Human History

Radiocarbon dating of ancient Polynesian canoe

Isotopic studies help to trace the origin of precious Maori feather cloaks

Radiocarbon dating of ancient Polynesian canoe

Dating a piece from an ancient canoe discovered in New Zealand provides insights into a remarkable episode in the history of human migration and seafaring. 

The radioactive carbon isotope 14C, also called radiocarbon, is a rare and naturally occurring isotope of the element carbon. While plants and animals are alive, the proportion of the three isotopes of carbon (12C, 13C and 14C) inside them remains constant. When a living thing dies, the amount of radiocarbon slowly decreases relative to the two other stable isotopes of carbon in the material. Analysing the proportion of remaining radiocarbon in the sample provides an objective method of determining the time ranges within which an object may be placed.

One example of radiocarbon dating of archaeological samples by GNS Science’s Rafter Radiocarbon Laboratory was to determine the age of a piece from an ancient waka (canoe) that was dug up at a remote site in the South Island of New Zealand. By initial visual assessment of its structure, archaeologists could tell it was very old; they even suspected it was pre-European (pre-1800s). Radiocarbon dating showed that the piece was approximately 600 years old. The canoe is the older of the only two pre-European Polynesian canoes ever identified. Until now, reconstructions of the canoes used by Polynesians have been based mainly on observations from European explorers, instead of direct evidence. The discovery provides new information about early Polynesian canoe technology and insights into a remarkable episode in the history of human migration and seafaring.

Sample preparation in the Radiocarbon Dating laboratory, GNS Science

Sample preparation in the Radiocarbon Dating laboratory, GNS Science.

Since the radiocarbon dating method was invented in 1949, it has revolutionised archaeology, permitting more accurate dating than did previous methods. Today it remains the most accurate and widely-applicable method, allowing the dating of samples world-wide and back 50,000 years.  

GNS Science Radiocarbon Laboratory is the world’s longest continuously running radiocarbon lab. In just the past ten years over 25,000 samples have been measured from clients in New Zealand and throughout the world. With our state-of-the-art Accelerator Mass Spectrometry facility, we are able to directly count the relative numbers of the atoms of the different carbon isotopes present in the materials. This enables us to date extremely small samples between a few milligrams and a few grams, once considered too small for radiocarbon dating analysis.    

Isotopic studies help to trace the origin of precious Maori feather cloaks

Historical Māori cloaks and other artefacts made of bird feathers are intricate art forms widely sought by collectors and museums through trading and gifting. However, their origins are often lost in the passage of time. In a pilot study which shows that New Zealand's unique geographical shape in the South Pacific Ocean can be used to determine multiple bird habitat regions based on stable-hydrogen isotope signals, scientists are helping to trace the geographical origin of precious Māori feather cloaks.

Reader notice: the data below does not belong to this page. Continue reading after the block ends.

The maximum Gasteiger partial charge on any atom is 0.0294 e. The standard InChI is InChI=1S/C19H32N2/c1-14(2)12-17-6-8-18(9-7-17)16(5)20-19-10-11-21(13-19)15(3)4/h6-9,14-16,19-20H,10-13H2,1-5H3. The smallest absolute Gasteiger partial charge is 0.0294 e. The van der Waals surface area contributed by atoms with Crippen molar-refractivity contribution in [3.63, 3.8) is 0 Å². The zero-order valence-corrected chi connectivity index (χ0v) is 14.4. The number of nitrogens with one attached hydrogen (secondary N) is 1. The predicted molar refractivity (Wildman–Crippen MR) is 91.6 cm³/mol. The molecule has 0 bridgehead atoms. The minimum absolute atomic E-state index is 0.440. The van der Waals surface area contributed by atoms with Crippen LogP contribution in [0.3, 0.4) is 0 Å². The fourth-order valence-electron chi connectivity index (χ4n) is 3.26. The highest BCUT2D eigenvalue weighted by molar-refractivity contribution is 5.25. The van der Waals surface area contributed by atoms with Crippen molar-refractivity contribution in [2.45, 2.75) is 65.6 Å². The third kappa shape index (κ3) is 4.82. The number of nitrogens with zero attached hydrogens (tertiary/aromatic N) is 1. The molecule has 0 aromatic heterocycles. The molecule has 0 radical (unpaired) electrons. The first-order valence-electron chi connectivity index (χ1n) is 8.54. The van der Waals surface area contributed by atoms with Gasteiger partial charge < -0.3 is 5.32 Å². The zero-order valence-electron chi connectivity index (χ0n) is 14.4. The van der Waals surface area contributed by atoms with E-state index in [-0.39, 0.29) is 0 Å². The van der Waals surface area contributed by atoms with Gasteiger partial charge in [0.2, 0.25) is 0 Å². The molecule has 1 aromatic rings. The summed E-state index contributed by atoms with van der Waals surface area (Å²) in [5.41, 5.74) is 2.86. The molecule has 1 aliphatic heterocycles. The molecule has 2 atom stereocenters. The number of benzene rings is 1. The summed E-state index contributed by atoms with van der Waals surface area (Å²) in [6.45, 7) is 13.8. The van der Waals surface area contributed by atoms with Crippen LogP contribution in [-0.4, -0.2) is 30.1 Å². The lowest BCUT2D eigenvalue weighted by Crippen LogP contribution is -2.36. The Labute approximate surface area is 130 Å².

Analyses of stable-hydrogen isotope 2H of feathers and tissues are a powerful tracer to assess the geographical origins of many bird species, as feathers and tissues retain the isotopic “fingerprint” of the geographical location where that tissue was grown. This provides a potential new option as a forensic or historical research tool to establish the connection of feather-based indigenous artefacts to an iwi/tribe of origin.

Feathers retain the isotopic “fingerprint” of their geographical origin

Feathers retain the isotopic “fingerprint” of their geographical origin

In a collaborative study led by GNS Science scientist Karyne Rogers, feathers of tui, an extant native bird species, along with feathers from an introduced species, California Quail, were sampled from museum collections. The samples were then analysed to investigate the use of the stable hydrogen isotope 2H as a geographical tracer of New Zealand faunal landscape origin. The findings suggest that archived tui and quail feathers retained their isotopic record over time, and stable hydrogen isotope analysis of these samples can be used with some degree of confidence as a geographical indicator of location of origin. The results can be further improved with the additional use of other stable isotopes or geochemical tracers. This study was the first to show that New Zealand's unique geographical shape in the South Pacific Ocean can be used to determine multiple bird habitat regions based on stable-hydrogen isotope signals.

Compared to another method that has shown promise using mitochondrial DNA to distinguish kiwi feathers from different localities, stable isotope analysis offers significant advantages, such as the ability to screen and analyse a large number of samples in a quick and cost efficient manner in order to construct multiple species-specific isomaps. Isotope analysis is also more specific to locality, rather than relying on identifiable groups of individuals as for DNA analyses.

For more information, please contact:

Mike Sim, Head of Department, Isotope Biogeoscience, GNS Science